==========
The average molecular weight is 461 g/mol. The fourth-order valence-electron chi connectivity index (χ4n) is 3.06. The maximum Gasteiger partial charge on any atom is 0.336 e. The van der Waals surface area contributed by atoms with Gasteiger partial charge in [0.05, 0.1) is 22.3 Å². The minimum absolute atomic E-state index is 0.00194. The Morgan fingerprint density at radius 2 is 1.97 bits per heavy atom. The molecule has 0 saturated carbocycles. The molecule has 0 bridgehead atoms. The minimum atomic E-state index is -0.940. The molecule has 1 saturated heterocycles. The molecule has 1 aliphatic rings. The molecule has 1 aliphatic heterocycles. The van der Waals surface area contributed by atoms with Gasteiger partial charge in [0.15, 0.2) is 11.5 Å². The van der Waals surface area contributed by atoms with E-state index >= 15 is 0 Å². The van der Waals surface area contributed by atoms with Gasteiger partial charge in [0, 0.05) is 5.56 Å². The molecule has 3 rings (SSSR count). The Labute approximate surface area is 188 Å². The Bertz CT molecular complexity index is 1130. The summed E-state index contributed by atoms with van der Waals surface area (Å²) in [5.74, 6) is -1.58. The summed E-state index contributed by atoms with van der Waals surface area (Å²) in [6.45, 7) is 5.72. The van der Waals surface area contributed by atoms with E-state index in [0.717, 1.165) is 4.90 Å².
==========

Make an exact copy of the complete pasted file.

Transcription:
The average molecular weight is 461 g/mol. The fourth-order valence-electron chi connectivity index (χ4n) is 3.06. The maximum Gasteiger partial charge on any atom is 0.336 e. The van der Waals surface area contributed by atoms with Gasteiger partial charge in [0.05, 0.1) is 22.3 Å². The minimum absolute atomic E-state index is 0.00194. The Morgan fingerprint density at radius 2 is 1.97 bits per heavy atom. The molecule has 0 saturated carbocycles. The molecule has 0 bridgehead atoms. The minimum atomic E-state index is -0.940. The molecule has 1 saturated heterocycles. The molecule has 1 aliphatic rings. The molecule has 1 aliphatic heterocycles. The van der Waals surface area contributed by atoms with Gasteiger partial charge in [0.15, 0.2) is 11.5 Å². The van der Waals surface area contributed by atoms with E-state index >= 15 is 0 Å². The van der Waals surface area contributed by atoms with Gasteiger partial charge in [0, 0.05) is 5.56 Å². The molecule has 3 rings (SSSR count). The Labute approximate surface area is 188 Å². The Bertz CT molecular complexity index is 1130. The summed E-state index contributed by atoms with van der Waals surface area (Å²) in [5.74, 6) is -1.58. The summed E-state index contributed by atoms with van der Waals surface area (Å²) in [6.45, 7) is 5.72. The van der Waals surface area contributed by atoms with E-state index in [0.717, 1.165) is 4.90 Å².